“The argument that the states press hardest in defense of their prohibition of same-sex marriage is that the only reason government encourages marriage is to induce heterosexuals to marry so that there will be fewer ‘accidental births,’ which when they occur outside of marriage often lead to abandonment of the child to the mother (unaided by the father) or to foster care,” Posner writes. “Overlooked by this argument is that many of those abandoned children are adopted by homosexual couples, and those children would be better off both emotionally and economically if their adoptive parents were married… “Heterosexuals get drunk and pregnant, producing unwanted children; their reward is to be allowed to marry,” Posner continues. “Homosexual couples do not produce unwanted children; their reward is to be denied the right to marry. Go figure.”

Wisconsin’s attorney general has already said he will appeal the ruling to the US Supreme Court.

LGBTQ Nation reports:

Wisconsin’s attorney general says he will ask the U.S. Supreme Court to reverse a federal appellate ruling striking down the state’s same-sex marriage ban. Republican Attorney General J.B. Van Hollen’s spokeswoman, Dana Brueck, said in an email to The Associated Press that Van Hollen has always believed the case will be decided in the that court.

And in Indiana, the Atty. Gen. plants asked the US Supreme Court for a stay.

LGBTQ Nation reports:

Attorney General Greg Zoeller said Thursday that it seems clear the issue will have to be decided by the U.S. Supreme Court. Zoeller says his office will seek a stay while it appeals the decision. Zoeller says he hopes the nation’s highest court will decide the issue “sooner rather than later.”

The Indiana family Institute is not happy about the decision.

Joe.My.God reports:

Today the 7th Circuit Court of Appeals sent a shocking and destructive message to Indiana lawmakers and all Hoosier citizens: Moms and Dads are optional. The 40 page decision departs from the constitutional role of the judiciary to interpret the law and instead the Court assumes a moral superiority over the people of Indiana and our elected leaders. The Court is correct that all people are capable of loving children, but it fails to realize that all the love in the world can’t turn a mother into a father or a father into a mother. Same-sex ‘marriage’ is at odds with the ideal. It harms society by encouraging more motherless and fatherless homes, when we should have fewer.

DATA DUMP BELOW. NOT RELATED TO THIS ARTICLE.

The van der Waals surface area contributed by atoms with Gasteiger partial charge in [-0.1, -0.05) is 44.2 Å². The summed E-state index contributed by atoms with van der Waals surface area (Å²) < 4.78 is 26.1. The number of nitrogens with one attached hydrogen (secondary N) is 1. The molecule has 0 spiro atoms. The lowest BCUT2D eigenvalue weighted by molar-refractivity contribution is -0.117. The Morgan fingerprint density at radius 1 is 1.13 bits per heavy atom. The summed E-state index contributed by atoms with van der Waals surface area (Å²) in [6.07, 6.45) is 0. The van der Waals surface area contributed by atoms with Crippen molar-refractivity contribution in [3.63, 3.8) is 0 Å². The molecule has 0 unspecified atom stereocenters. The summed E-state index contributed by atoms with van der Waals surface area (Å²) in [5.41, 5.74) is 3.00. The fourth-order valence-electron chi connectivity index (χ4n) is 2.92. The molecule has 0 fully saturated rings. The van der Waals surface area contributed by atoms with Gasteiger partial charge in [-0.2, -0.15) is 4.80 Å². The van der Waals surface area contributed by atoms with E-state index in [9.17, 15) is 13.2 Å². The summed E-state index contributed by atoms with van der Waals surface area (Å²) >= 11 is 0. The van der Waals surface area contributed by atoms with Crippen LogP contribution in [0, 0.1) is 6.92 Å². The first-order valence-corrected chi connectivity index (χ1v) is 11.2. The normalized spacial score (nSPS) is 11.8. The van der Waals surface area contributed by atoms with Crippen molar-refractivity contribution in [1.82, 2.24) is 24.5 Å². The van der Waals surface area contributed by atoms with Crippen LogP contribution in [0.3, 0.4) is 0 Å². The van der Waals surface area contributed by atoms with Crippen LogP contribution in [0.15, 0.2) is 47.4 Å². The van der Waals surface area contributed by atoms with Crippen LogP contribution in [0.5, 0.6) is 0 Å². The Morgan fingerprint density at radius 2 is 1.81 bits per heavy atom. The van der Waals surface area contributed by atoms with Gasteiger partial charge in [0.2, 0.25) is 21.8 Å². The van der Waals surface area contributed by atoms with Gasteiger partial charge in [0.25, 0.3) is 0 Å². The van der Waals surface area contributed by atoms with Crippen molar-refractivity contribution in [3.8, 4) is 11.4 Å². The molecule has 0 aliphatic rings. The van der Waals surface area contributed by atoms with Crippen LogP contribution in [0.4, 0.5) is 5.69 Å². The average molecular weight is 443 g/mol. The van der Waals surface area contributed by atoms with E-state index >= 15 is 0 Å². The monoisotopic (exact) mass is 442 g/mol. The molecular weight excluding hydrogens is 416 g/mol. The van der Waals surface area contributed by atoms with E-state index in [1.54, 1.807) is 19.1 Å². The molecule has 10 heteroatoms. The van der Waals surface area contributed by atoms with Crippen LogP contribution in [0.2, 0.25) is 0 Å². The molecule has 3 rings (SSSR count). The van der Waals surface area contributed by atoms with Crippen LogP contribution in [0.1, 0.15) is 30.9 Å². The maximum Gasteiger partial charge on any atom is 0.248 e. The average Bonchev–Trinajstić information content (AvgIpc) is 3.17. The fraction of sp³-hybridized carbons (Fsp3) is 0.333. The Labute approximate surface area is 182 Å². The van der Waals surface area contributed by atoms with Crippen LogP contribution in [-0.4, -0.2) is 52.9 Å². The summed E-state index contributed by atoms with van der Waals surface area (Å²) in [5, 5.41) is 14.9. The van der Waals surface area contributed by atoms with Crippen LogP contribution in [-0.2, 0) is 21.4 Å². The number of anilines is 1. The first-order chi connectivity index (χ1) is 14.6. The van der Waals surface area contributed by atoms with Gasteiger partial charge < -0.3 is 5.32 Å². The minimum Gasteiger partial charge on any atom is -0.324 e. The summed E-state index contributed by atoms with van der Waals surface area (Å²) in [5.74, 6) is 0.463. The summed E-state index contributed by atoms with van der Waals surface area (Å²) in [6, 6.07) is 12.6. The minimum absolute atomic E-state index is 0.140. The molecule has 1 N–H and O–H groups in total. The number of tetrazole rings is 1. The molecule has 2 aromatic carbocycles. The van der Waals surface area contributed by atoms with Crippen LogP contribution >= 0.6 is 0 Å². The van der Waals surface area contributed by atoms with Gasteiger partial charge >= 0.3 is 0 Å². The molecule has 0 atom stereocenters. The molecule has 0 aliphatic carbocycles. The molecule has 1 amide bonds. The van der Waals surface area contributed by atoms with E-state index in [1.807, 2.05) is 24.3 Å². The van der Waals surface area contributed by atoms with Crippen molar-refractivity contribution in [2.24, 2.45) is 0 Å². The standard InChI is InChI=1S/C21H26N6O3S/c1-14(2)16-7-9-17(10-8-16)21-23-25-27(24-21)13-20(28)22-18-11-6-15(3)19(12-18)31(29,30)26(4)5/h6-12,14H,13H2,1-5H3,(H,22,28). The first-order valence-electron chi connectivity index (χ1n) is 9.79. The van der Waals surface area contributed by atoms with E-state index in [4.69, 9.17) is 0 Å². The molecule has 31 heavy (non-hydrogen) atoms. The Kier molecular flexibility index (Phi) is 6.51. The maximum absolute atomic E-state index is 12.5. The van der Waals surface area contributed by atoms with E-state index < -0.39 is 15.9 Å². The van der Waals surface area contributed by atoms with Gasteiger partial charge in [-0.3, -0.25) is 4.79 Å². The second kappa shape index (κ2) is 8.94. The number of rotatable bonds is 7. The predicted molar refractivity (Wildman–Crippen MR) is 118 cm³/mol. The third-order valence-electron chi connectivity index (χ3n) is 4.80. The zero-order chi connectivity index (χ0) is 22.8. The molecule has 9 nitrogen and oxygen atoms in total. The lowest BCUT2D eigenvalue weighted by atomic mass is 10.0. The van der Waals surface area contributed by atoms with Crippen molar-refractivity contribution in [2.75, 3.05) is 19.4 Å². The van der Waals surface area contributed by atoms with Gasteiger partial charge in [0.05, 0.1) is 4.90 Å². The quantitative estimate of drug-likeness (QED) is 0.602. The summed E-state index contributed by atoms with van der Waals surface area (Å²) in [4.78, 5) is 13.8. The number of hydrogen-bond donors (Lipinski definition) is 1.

Funny how they’re trying some of the same arguments that the court just rejected.

There is no stay, but we’ll have to wait at least 21 days for the decision to take effect, more than enough time for the US Supreme Court to stay the decision.

Find more articles and gay wedding resources in Indiana.

Find more articles and gay wedding resources in Wisconsin.

National Organization for Marriage Knocked Down Again in Oregon

Wednesday, August 27th, 2014

NOM LogoThe National Organization for Marriage faced another setback in their fight against marriage equality.

LGBTQ Nation reports:

A federal appeals court has dismissed the National Organization for Marriage’s effort to appeal an Oregon court ruling that allows same sex marriage. The Ninth U.S. Circuit Court of Appeals issued its decision on Wednesday. Several same-sex couples sued the state of Oregon last year arguing the ban on same-sex marriage is unconstitutional.

Who even knew they were still fighting Oregon marriage equality? It’s just sad.

Find more articles and gay wedding resources in Oregon.

Florida Marriage Equality Case Bounced Up to State Supreme Court

Wednesday, August 27th, 2014

Florida From SpaceA state appeals court is asking the Florida Supreme Court to rule on a Florida marriage equality case.

SDGLN reports:

Florida’s highest court is being asked to decide whether or not the state’s ban on gay marriage is constitutional. In an unusual decision, the state’s 2nd District Court of Appeal on Wednesday asked the Florida Supreme Court to settle the question due to “great public importance.” If the high court takes up the case, it could result in having the issue settled even before the U.S. Supreme Court acts. The ruling is connected to a Hillsborough County divorce case involving a same-sex couple who had been married in Massachusetts but since relocated to the Tampa area.

Will the court take the case, or bounce it back down?

Find more articles and gay wedding resources in Florida.